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Fashion Regeneration

The linear industrial systems put in action with the Industrial Revolution are not our future as we have clearly seen their vulnerability and indifference in reference to economic and environmental stability. The throw away product and service offers have triggered a false notion that we could take resources for granted, that what defined a product or service was its price and that it was ok to buy to landfill later. The crisis is continuing to re-define and re-shape multiple industries and consumption behaviors as we are recognizing the links, the interconnected mechanism, the consequences and the opportunities.

Ever worn something once and then thrown it away? Do you get chills walking on the aisles of clothing discount stores thinking where will all this end up? Do you know what is in your clothes and do you care?

The latest hashtag #wearyourvalues is hinting on the essence of the younger generations wants and needs and it is also defining a cultural shift. Do you wear your values? Constructing the right connection between the fashion industry and what the future of humanity beholds will help to mitigate surplus production and consumption.

The fashion industry needs to heal. Sustainability is not enough – not anymore. Circular fashion models will incorporate a different mind-set of design and ownership and it all starts with design for purpose on mind. The function of the product and its relevance to satisfy the needs of the consumers need to be woven into the fabric and sewn into the garment. It is time for designers to get really creative using abundant technological advancements on processes, digital solutions, nature based raw materials. Designers and manufacturers collaborate to realize the unforeseen, the impossible and the opportunity. For a product to be produced in a circular way, it needs to be designed accordingly. On average 80% of a products’ environmental impact is determined at the design stage. This implies that textile and fashion designers should shift their focus from the aesthetics and the end-price to the user-needs, the function and the end-of-life of the product in mind.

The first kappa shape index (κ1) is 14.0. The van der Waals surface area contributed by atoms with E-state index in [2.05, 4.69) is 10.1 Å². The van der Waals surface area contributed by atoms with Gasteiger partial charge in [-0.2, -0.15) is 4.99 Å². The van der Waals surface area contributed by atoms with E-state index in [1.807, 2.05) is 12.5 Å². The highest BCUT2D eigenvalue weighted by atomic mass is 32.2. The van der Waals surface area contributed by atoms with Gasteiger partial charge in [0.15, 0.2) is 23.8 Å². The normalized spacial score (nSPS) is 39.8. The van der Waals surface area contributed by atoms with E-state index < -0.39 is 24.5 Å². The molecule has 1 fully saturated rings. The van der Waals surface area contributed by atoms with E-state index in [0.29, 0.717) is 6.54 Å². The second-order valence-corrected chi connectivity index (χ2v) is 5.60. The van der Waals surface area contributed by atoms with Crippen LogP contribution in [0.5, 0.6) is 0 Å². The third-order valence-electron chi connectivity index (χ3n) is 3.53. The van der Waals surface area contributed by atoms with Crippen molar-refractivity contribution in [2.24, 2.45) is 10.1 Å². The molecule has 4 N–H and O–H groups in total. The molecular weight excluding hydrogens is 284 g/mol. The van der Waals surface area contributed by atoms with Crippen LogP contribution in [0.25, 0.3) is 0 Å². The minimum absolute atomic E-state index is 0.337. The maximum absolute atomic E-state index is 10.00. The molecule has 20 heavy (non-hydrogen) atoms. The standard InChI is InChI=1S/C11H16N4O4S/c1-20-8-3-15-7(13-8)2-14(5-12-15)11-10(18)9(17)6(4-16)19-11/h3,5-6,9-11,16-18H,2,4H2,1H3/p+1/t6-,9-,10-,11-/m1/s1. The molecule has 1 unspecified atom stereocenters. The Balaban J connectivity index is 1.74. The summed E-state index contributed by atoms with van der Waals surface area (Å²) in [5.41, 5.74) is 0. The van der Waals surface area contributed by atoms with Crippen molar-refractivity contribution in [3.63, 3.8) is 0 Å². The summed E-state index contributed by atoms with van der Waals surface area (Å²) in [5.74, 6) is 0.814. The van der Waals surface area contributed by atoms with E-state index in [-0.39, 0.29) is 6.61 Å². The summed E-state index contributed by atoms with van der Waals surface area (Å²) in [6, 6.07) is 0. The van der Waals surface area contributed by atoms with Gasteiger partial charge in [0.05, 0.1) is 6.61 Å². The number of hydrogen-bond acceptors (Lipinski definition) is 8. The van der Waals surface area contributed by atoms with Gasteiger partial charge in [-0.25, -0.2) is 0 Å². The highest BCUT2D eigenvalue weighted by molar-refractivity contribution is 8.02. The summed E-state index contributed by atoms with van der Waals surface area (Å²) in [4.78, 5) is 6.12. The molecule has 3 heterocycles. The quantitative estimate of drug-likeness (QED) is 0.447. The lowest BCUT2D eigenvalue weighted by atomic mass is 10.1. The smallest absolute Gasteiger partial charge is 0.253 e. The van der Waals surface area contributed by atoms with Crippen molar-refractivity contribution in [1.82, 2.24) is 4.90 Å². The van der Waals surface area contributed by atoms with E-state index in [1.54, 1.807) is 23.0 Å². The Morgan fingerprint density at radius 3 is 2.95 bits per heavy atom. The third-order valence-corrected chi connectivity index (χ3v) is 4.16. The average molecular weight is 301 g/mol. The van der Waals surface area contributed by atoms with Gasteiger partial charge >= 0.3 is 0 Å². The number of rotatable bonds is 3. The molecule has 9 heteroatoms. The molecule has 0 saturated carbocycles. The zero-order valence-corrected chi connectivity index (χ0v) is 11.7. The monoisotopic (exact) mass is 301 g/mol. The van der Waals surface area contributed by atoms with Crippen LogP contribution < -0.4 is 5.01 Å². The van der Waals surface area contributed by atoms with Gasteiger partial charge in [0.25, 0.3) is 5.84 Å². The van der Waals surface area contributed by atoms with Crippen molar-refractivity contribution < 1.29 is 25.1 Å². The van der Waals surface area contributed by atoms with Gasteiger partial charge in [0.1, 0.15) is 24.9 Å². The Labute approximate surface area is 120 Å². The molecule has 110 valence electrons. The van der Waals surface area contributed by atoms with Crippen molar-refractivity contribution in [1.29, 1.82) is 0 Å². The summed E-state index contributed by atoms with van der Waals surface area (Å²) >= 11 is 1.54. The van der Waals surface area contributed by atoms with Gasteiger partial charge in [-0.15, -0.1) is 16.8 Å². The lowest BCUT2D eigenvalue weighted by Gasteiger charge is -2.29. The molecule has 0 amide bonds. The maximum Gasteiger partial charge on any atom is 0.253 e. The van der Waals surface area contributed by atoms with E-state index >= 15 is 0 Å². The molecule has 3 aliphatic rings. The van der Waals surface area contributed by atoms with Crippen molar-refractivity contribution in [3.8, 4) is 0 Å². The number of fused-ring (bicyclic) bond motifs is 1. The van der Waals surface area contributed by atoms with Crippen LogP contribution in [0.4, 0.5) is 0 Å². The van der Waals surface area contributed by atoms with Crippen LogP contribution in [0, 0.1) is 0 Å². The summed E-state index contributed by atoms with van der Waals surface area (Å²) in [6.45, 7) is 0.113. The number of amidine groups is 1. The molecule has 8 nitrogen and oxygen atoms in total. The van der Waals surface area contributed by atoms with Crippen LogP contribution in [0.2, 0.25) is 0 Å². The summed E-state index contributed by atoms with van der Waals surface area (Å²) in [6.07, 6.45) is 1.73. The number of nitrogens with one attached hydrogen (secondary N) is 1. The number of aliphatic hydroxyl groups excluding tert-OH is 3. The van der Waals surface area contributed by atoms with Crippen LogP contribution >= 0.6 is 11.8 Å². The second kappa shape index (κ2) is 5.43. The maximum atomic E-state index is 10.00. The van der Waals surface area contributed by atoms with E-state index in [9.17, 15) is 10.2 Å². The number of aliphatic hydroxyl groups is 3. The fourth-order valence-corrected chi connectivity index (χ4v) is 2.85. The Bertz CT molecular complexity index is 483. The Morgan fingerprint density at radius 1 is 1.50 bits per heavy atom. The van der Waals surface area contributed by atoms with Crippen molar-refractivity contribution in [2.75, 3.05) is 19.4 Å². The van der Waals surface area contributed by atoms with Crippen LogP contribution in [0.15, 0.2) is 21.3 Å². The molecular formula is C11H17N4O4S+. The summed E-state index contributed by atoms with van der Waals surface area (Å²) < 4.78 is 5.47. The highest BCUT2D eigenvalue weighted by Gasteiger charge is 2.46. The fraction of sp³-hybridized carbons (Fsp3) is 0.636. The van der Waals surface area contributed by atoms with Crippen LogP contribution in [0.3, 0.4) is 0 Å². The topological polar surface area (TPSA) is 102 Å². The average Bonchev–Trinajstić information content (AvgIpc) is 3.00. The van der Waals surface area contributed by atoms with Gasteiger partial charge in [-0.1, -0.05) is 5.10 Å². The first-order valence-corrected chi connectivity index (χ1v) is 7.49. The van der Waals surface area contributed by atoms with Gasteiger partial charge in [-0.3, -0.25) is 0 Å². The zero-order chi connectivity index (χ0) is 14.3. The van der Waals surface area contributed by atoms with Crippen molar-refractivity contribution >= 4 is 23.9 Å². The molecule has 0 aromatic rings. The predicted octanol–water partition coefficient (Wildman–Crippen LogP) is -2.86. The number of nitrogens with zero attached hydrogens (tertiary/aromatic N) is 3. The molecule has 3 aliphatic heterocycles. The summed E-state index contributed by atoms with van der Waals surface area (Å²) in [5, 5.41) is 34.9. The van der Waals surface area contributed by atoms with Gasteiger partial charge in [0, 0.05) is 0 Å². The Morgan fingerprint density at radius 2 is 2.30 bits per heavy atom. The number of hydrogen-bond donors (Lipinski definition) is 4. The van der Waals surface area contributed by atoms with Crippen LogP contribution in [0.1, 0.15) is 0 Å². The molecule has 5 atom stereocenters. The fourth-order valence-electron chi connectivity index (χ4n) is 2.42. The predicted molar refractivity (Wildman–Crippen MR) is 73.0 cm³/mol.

Circular design principles

1. Design with a purpose

What is the function of the product? What is the story? Does it satisfy the customers needs?

2. Design for longevity

Design in a way that the product lasts, is considered timeless and of high quality.

3. Design for resource efficiency

Use materials that are renewable, produced in a sustainable and fair way, with minimum fossil-based energy. Look at the total impact value of production.

4. Design for biodegradability

Design garments with materials that are biodegradable or compostable within a reasonable timeframe.

5. Design for recyclability

Apply textile waste in new designs, but also consider the disassembly of the products so that it can easily be recycled.

6. Design products as a service

Propose a new life cycle where extending the use life of a products creates continuous connection of the owner and the brand.

The disconnect stems from both the linear as well as the silo thinking, the single minded frameworks, where the designers do not get to connect with the process as well as actual location where their designs transform into products. The discounted relations, the discounted products. To change the narrative, we have to acknowledge the real problems – how we have deducted the human element and the resources as we consumed more and more – not getting interested in what happens next.

During the past 6 months; I have been working together with a group of amazing minds and hearts who are set out set on a journey to establish Permaturk Foundation, Turkey`s first permaculture NGO with the mission to reach out to everyone who is willing to learn and contribute. I am intrigued by how permaculture design operates where every component, function, inputs work to create multiple benefits to the wellbeing of the total system and that this actually is a design work. Designing with nature’s wisdom to build resilience is the teaching of regenerative systems – the system constantly re-defines its operations, stakeholder co-operation, resources to see waste as a value to be captured. Every living being on the system thrives and functions as perfect co-designers for the total wellbeing and healing. As one unit regenerates, more people want to join, and we start to grow in communities where we can recover a sense of meaning.

The fashion industry is no different than a farm and it will become circular once all stakeholders join forces on a larger scale to deliver impact across the entire supply chain. This is a call for genuine partnerships – as we are interdependent whether we like it or not. We have to be mind-full, considerate, authentic as we walk our talks. Consumers need to #weartheirvalues and demand accountability, brands and manufacturers need to embark on extended producer responsibility and harness the already existing circular best practices.



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